Yesterday was the last day to file taxes. The dreaded April 15th was upon us. A meeting with exhausted, faithful CPA to sign documents, write out checks, then swing by the trusty US Post Office to pop that IRS-addressed envelope in the mailbox.
As we drove into the long steady-moving queue of cars in the drive-through mail box lane, I was struck by how much trust we were all placing in this system. We had complete trust that the box would be emptied that day. Trust that all letters would be retrieved. Trust that every piece of mail would get the much-needed April 15th postmark stamp. Trust that all our checks would subsequently be delivered to the IRS. Trust that these thousands, probably millions, separate items would be matched with a big all-knowing master database that contains our personal information. It is truly a-w-e-s-o-m-e when you reflect on all the different steps in this process, the different hands involved, the many opportunities for something to go wrong. Many, many moving parts.
We dropped the envelope with our check in the mail box and then pressed on to our next destination. As we entered the Costco store with the big-as-houses-TV-screens dazzling your senses in the entryway, we were smacked in the face by high-definition bloody scenes on the pavement behind the CNN reports in the foreground on a collage of screens. What? The Boston Marathon? A Bomb? No, two bombs. People killed. Many injured. Dismembered.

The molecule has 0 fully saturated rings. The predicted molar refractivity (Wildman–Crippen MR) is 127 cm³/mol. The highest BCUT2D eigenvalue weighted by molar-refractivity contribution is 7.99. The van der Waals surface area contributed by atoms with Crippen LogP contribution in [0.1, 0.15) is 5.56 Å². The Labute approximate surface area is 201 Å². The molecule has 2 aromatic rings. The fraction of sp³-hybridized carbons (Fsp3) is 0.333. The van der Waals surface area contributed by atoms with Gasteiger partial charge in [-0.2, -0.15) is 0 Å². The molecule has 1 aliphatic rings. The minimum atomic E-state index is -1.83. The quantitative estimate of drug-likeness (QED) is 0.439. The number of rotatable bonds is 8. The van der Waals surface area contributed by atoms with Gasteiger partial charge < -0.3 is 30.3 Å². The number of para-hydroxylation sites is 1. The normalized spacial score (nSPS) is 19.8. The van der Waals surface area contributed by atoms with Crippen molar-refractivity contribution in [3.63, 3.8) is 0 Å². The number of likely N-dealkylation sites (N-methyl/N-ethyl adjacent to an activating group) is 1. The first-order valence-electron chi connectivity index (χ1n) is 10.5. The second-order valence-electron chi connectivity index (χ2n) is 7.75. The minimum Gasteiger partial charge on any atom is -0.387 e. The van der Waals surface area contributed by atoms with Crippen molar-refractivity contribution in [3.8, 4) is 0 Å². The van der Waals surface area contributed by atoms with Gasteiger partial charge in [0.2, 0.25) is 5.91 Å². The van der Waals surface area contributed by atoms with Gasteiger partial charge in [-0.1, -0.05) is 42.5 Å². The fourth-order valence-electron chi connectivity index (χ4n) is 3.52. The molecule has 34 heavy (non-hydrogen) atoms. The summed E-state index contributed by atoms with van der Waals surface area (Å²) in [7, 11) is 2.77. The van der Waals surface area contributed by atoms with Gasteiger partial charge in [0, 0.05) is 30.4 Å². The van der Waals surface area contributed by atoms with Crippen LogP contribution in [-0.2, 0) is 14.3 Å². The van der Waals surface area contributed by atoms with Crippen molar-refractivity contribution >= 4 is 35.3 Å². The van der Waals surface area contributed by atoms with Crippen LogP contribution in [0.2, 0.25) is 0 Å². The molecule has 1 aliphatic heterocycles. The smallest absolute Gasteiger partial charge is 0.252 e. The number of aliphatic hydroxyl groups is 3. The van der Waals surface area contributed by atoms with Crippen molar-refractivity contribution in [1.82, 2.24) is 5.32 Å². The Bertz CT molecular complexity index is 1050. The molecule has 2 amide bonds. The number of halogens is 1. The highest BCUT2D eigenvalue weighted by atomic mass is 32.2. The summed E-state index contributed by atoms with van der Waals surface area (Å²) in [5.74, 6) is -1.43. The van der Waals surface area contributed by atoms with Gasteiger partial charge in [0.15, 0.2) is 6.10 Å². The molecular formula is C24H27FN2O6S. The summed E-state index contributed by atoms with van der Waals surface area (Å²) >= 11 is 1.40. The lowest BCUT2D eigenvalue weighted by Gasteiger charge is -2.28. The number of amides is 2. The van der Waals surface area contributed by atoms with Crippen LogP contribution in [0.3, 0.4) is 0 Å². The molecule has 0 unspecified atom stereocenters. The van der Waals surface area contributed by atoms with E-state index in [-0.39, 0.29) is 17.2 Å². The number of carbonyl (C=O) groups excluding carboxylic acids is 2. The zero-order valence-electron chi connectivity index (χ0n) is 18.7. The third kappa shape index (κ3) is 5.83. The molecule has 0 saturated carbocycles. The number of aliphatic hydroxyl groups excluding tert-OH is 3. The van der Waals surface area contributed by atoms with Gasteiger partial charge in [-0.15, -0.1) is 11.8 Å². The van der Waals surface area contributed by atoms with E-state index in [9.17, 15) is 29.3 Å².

Surely it had to be a gas leak. This couldn’t be a premeditated act of violence against Marathon runners. Could it? Why? This is a scene where two brothers turn out to support a friend. A young boy meets his dad and hugs him at the finishing line. Husband and wife run together. There is a sense of jubilation, accomplishment, elevated spirits, delicious exhaustion. Trusted officials keep order and offer assistance. Trusted EMS personnel treat dehydration and muscle cramps. It’s cozy. It’s family. It’s safe. We trust that all these things are true.
Then two bombs exploded. The two brothers lost legs. The young boy lost his life after that finish line hug. Coziness evaporated. Safety was no longer.
Trust was broken. Innocence was lost. A glass was shattered that can never be put back together in the same way. But we cannot retreat, shrink, hide away, or bury ourselves in ever-greater layers of false protection. Our call is to press on, grieve, support, heal and show up again.